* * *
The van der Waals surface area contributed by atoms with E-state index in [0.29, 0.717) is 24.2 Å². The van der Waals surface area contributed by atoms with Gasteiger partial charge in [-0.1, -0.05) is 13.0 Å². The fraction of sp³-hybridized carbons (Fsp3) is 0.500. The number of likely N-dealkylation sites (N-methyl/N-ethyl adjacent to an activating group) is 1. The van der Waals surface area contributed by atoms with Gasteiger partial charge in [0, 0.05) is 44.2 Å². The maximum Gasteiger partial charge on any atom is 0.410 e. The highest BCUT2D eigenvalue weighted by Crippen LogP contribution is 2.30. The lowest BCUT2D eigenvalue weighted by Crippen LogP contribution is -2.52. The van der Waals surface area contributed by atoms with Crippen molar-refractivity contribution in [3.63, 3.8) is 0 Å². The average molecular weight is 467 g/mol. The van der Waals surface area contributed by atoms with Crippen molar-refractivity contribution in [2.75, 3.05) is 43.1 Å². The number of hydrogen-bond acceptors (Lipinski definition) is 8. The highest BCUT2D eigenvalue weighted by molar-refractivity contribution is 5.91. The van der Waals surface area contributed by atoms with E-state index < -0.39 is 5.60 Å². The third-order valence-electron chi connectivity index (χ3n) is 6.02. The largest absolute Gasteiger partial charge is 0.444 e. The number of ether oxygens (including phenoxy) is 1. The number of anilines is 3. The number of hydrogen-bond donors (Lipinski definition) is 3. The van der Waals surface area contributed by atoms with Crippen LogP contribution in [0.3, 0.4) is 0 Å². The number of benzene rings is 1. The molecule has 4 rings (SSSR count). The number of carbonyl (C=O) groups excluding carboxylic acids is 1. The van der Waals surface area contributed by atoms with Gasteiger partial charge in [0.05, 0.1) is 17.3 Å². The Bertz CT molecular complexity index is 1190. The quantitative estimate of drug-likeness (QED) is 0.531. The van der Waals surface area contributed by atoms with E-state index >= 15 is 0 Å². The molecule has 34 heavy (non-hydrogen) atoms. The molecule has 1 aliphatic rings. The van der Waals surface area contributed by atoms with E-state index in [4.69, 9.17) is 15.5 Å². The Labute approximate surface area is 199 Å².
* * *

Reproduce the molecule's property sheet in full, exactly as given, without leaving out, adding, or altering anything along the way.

The van der Waals surface area contributed by atoms with E-state index in [0.29, 0.717) is 24.2 Å². The van der Waals surface area contributed by atoms with Gasteiger partial charge in [-0.1, -0.05) is 13.0 Å². The fraction of sp³-hybridized carbons (Fsp3) is 0.500. The number of likely N-dealkylation sites (N-methyl/N-ethyl adjacent to an activating group) is 1. The van der Waals surface area contributed by atoms with Gasteiger partial charge in [0, 0.05) is 44.2 Å². The maximum Gasteiger partial charge on any atom is 0.410 e. The highest BCUT2D eigenvalue weighted by Crippen LogP contribution is 2.30. The lowest BCUT2D eigenvalue weighted by Crippen LogP contribution is -2.52. The van der Waals surface area contributed by atoms with Crippen molar-refractivity contribution in [3.63, 3.8) is 0 Å². The average molecular weight is 467 g/mol. The van der Waals surface area contributed by atoms with Crippen molar-refractivity contribution in [2.75, 3.05) is 43.1 Å². The number of hydrogen-bond acceptors (Lipinski definition) is 8. The highest BCUT2D eigenvalue weighted by molar-refractivity contribution is 5.91. The van der Waals surface area contributed by atoms with E-state index < -0.39 is 5.60 Å². The third-order valence-electron chi connectivity index (χ3n) is 6.02. The largest absolute Gasteiger partial charge is 0.444 e. The number of ether oxygens (including phenoxy) is 1. The number of anilines is 3. The number of hydrogen-bond donors (Lipinski definition) is 3. The van der Waals surface area contributed by atoms with Crippen LogP contribution in [0.3, 0.4) is 0 Å². The number of benzene rings is 1. The molecule has 4 rings (SSSR count). The number of carbonyl (C=O) groups excluding carboxylic acids is 1. The van der Waals surface area contributed by atoms with Gasteiger partial charge in [0.05, 0.1) is 17.3 Å². The Bertz CT molecular complexity index is 1190. The quantitative estimate of drug-likeness (QED) is 0.531. The van der Waals surface area contributed by atoms with E-state index >= 15 is 0 Å². The molecule has 34 heavy (non-hydrogen) atoms. The molecule has 1 aliphatic rings. The van der Waals surface area contributed by atoms with E-state index in [4.69, 9.17) is 15.5 Å². The Labute approximate surface area is 199 Å².